We found that this is always a red flag, because whoever built it might have cut corners for financial reasons, which might mean the extension might not be structurally sound. However, the only way to be sure is to have a structural survey done.

And that’s exactly what we did. We told the surveyor about our concerns beforehand, so he would pay special attention to the extension and the retaining wall below it in the garden.

In our experience, it’s always a good idea to mention any concerns you have about a property to any surveyor you engage.

Thankfully, the report he sent us was not the disaster we were fearing. He did confirm that there was movement, evidenced by the load bearing wall bulging out. This meant that the weight of the extension had pushed the wall outwards.

Our structural survey showed our cracks were non-significant
Our structural survey reassured us about the level of subsidence at our home.

However, the structural engineer said that this movement was long-standing and non-progressive. In effect, it was more a case of settlement rather than subsidence. This was a relief, because it meant that no further movement was to be expected.

There were some repairs and remedial works he did recommend though. The walls with the cracks needed repointing.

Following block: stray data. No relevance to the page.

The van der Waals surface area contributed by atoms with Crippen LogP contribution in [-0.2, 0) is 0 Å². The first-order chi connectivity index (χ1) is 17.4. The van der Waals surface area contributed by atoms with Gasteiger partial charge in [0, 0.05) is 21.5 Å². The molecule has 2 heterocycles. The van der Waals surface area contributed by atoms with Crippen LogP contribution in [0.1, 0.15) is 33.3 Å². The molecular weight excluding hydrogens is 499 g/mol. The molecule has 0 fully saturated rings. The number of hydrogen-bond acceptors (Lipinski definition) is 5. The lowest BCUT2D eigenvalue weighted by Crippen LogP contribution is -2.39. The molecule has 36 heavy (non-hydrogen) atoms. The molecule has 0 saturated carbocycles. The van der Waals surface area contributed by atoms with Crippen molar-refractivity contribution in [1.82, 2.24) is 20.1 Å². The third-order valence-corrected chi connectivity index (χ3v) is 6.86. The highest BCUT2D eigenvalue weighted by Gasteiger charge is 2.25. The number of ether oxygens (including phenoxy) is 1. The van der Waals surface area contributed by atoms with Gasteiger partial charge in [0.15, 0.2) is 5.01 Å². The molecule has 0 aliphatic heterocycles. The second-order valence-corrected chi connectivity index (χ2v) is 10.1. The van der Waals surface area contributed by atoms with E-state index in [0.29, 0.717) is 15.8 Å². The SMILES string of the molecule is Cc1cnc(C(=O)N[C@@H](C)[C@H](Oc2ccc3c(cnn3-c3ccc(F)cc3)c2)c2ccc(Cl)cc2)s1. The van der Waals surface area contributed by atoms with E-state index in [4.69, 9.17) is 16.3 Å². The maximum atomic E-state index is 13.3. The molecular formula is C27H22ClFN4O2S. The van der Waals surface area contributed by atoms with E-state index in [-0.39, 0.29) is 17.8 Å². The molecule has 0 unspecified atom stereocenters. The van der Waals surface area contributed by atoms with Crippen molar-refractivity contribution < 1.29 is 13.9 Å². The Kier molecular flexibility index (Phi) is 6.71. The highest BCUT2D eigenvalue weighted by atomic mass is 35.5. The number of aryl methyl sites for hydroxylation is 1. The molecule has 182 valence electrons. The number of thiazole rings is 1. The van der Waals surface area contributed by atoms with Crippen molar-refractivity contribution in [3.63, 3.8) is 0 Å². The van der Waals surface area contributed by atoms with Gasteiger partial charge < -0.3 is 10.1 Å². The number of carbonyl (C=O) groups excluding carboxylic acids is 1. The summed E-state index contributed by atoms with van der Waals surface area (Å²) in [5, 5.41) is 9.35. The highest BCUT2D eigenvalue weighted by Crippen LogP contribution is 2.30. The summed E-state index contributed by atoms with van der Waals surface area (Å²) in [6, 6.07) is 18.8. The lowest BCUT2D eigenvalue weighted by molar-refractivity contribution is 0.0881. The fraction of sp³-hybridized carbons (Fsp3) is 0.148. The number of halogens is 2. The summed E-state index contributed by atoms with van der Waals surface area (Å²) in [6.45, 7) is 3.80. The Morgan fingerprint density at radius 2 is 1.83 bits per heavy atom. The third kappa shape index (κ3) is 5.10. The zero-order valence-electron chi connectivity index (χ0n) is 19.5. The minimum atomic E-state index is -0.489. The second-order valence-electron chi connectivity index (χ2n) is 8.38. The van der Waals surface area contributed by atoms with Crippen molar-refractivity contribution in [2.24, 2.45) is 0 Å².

And he also pointed out that the foundations of the retaining wall with the crack were exposed.

While this wasn’t responsible for the movement, the structural report said that this will weaken the wall, which could lead to issues further down the line. He suggested raising the floor level above the foundations as a remedial measure.

Exposed foundations on our retaining wall
We did, however, have to raise the ground level to recover exposed foundations.

After we bought the house, we did carry out any work that the structural surveyor recommended. We also got a builder in to install wall ties on the retaining wall, just to be sure. While this was not necessary according to the structural survey report, it did give us peace of mind.

Wall ties being added to our retaining wall
Repairs being made to our retaining wall for extra strength!